Monday, 4 February 2019

Doubles - A Story of Twins


 Doubles


Alice was older then Evelyn- by twenty minutes precisely. They'd come into the world quite calmly and quietly, the midwife had said, at 7 am on 17th June; definite identical twins. Gemini, in fact.

Even from that first moment of new life, it was clear that they were going to be a little 'different', though no one was quite sure how or in what way. They'd been wrapped up immediately in stiff green linen and laid side by side in a hospital cot where their where their wide open eyes had gazed at each other as though trying to establish their togetherness, from the start, oblivious to the other bawling babies in the hospital nursery. Neither of them cried, even when hungry and they needed little in the way of comfort from nurses arms. Their solace seemed to lie in each other and as long the two babies were in the same cot, they were content.

No one in later years was quite sure what had become of their mother - or father either. Rumours had passed around over time of course; something about the mother's "mental state", what with her being under age and all. But for whatever reason, the twins had no known parents and their early family life consisted of growing up with others in a similar situation in the local authority children's home. Their childhood years were not unhappy, yet their guardians always felt that the twins were unlike the other children who passed through their care. Alice, being the elder of the two, possessed a slight authoritarian attitude towards her sister and Evelyn, in her turn was a little servile.

During the summer months of their seventh year, the twins played in the garden of the large building which was home. Tennis was their usual choice and a rope washing line was stretched between a flowering cherry tree and the gate to the enclosed area, serving as a net. The girls were becoming quite proficient at the game and called out the score in unison, at each pass of the ball. Any bystander would have noticed that it was Evelyn who ran to retrieve the stray ball whenever it chanced to roll, while  Alice waited patiently, racquet poised, for her sisters return. No words were ever exchanged as to the inequality of this procedure as none were needed. The girls knew their roles and complemented each other perfectly.
When they had reached their eighth birthday, a series of foster homes became available to Alice and Evelyn. They anticipated these changes with childish excitement and spent many hours discussing the likelihood of the nature of their future "parents" and home.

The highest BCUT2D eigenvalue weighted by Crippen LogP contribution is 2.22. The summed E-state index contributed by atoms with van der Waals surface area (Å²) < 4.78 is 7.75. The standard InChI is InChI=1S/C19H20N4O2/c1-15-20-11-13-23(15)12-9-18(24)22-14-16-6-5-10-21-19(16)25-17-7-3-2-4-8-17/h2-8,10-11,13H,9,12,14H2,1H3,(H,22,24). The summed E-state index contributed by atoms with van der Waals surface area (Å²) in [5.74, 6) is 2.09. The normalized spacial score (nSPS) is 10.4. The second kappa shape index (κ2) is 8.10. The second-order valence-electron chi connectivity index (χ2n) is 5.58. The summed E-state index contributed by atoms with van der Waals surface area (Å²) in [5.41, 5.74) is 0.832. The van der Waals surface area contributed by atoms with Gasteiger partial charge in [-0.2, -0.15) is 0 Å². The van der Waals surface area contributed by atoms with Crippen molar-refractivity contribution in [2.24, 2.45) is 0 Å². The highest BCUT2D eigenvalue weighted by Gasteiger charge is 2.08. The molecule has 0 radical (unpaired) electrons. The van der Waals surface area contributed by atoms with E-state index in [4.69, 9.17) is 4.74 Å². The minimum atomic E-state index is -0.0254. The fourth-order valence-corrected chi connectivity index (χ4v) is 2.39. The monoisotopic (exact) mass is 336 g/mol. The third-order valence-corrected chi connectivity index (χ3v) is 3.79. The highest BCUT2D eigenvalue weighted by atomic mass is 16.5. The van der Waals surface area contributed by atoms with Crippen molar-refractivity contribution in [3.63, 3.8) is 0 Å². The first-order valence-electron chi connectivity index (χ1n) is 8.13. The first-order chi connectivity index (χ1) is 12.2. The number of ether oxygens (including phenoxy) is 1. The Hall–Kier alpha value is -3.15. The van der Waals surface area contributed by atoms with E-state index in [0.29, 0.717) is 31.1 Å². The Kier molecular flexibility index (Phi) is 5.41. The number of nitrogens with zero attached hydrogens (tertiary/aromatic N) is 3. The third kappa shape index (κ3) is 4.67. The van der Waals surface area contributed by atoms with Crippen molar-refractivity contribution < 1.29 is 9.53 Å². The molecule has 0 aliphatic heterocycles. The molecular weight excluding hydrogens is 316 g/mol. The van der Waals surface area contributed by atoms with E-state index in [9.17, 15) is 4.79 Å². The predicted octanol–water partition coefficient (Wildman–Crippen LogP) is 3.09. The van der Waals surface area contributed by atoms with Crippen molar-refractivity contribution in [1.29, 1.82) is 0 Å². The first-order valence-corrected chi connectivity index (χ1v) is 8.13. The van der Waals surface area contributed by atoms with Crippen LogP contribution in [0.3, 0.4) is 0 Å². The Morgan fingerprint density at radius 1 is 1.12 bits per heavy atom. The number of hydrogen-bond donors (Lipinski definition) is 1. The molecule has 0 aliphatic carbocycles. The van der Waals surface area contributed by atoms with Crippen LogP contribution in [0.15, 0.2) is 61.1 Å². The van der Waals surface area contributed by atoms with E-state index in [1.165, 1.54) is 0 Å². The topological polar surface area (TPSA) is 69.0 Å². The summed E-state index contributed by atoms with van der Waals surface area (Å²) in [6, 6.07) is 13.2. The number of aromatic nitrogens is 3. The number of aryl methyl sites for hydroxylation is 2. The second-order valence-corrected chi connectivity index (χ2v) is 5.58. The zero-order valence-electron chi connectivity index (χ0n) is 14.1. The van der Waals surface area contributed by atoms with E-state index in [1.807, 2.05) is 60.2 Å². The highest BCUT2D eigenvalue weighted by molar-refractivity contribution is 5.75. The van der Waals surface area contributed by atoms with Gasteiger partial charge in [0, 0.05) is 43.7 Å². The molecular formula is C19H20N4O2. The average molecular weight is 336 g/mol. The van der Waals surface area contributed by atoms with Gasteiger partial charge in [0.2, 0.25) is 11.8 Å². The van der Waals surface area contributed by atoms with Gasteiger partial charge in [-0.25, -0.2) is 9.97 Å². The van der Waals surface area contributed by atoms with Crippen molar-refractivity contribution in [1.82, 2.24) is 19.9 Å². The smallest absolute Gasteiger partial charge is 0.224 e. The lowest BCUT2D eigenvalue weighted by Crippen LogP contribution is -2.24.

"It will be  family with lots of ... ", Alice would begin.
"Children", Evelyn would finish for her.

"There'll be a great big garden ... ", Alice would start.
"With apple and pear trees". Evelyn would complete the sentence.

Then they would gaze into each others eyes as if nothing else existed, and nod and smile their agreement.

Although they were not unsociable children, there were never any real friends for the twins. Each others company was always more than adequate for them. They were dressed similarly, but not identically. Alice's favourite colour was rosy pink, and her clothes were chosen accordingly. Evelyn preferred a pale shade of lilac and though the styles and patterns were the same, each sister could be indentified by others by the colour choices.  
During their primary school years it became noticeable that the girls were becoming more withdrawn from the children around around them. Teachers would call out individual names to mark attendance registers, but both would answer to both names and soon  they were referred to as "The Twins" and they could reply as one, which suited everyone.
A day was never recalled when only one twin attended school. Through epidemics of childhood illnesses where class numbers where greatly reduced, the twins could always be found patiently waiting in their places for the start of their lessons.

One of the dinner ladies at the school - as they were then called -  a Mrs Baker, often recalled the day she came across the twins in the playground. The pair were seated on the rough ground, Evelyn with a protective arm around her sister who had tears streaming down her cheeks. On asking the reason, the puzzled woman was told through the sobs,
"We've hurt our knee".
On inspecting Alice's leg more closely, brought even more surprise when it was found to be unmarked, but on glancing at Evelyn's leg, a large graze  oozing blood could be seen.